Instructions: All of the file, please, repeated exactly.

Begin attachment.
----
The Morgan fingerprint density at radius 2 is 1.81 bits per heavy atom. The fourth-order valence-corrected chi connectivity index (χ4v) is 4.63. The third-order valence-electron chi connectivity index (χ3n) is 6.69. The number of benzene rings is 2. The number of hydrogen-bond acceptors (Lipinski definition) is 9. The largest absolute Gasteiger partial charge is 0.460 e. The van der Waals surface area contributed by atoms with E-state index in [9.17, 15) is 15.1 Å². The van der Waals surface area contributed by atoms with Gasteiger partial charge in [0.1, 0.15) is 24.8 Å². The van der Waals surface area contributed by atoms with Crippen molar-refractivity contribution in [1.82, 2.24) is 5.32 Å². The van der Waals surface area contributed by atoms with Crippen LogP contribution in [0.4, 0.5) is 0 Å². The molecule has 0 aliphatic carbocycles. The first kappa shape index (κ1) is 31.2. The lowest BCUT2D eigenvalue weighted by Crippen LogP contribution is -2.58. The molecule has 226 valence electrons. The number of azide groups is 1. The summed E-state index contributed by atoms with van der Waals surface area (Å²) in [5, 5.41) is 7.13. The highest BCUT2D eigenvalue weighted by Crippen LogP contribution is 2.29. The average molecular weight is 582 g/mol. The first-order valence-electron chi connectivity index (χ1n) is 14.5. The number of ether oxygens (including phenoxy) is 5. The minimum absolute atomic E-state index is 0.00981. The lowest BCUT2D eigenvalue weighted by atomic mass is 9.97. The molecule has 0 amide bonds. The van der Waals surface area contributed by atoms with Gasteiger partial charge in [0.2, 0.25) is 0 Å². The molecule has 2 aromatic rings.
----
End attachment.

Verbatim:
The Morgan fingerprint density at radius 2 is 1.81 bits per heavy atom. The fourth-order valence-corrected chi connectivity index (χ4v) is 4.63. The third-order valence-electron chi connectivity index (χ3n) is 6.69. The number of benzene rings is 2. The number of hydrogen-bond acceptors (Lipinski definition) is 9. The largest absolute Gasteiger partial charge is 0.460 e. The van der Waals surface area contributed by atoms with E-state index in [9.17, 15) is 15.1 Å². The van der Waals surface area contributed by atoms with Gasteiger partial charge in [0.1, 0.15) is 24.8 Å². The van der Waals surface area contributed by atoms with Crippen molar-refractivity contribution in [1.82, 2.24) is 5.32 Å². The van der Waals surface area contributed by atoms with Crippen LogP contribution in [0.4, 0.5) is 0 Å². The molecule has 0 aliphatic carbocycles. The first kappa shape index (κ1) is 31.2. The lowest BCUT2D eigenvalue weighted by Crippen LogP contribution is -2.58. The molecule has 226 valence electrons. The number of azide groups is 1. The summed E-state index contributed by atoms with van der Waals surface area (Å²) in [5, 5.41) is 7.13. The highest BCUT2D eigenvalue weighted by Crippen LogP contribution is 2.29. The average molecular weight is 582 g/mol. The first-order valence-electron chi connectivity index (χ1n) is 14.5. The number of ether oxygens (including phenoxy) is 5. The minimum absolute atomic E-state index is 0.00981. The lowest BCUT2D eigenvalue weighted by atomic mass is 9.97. The molecule has 0 amide bonds. The van der Waals surface area contributed by atoms with Gasteiger partial charge in [0.2, 0.25) is 0 Å². The molecule has 2 aromatic rings.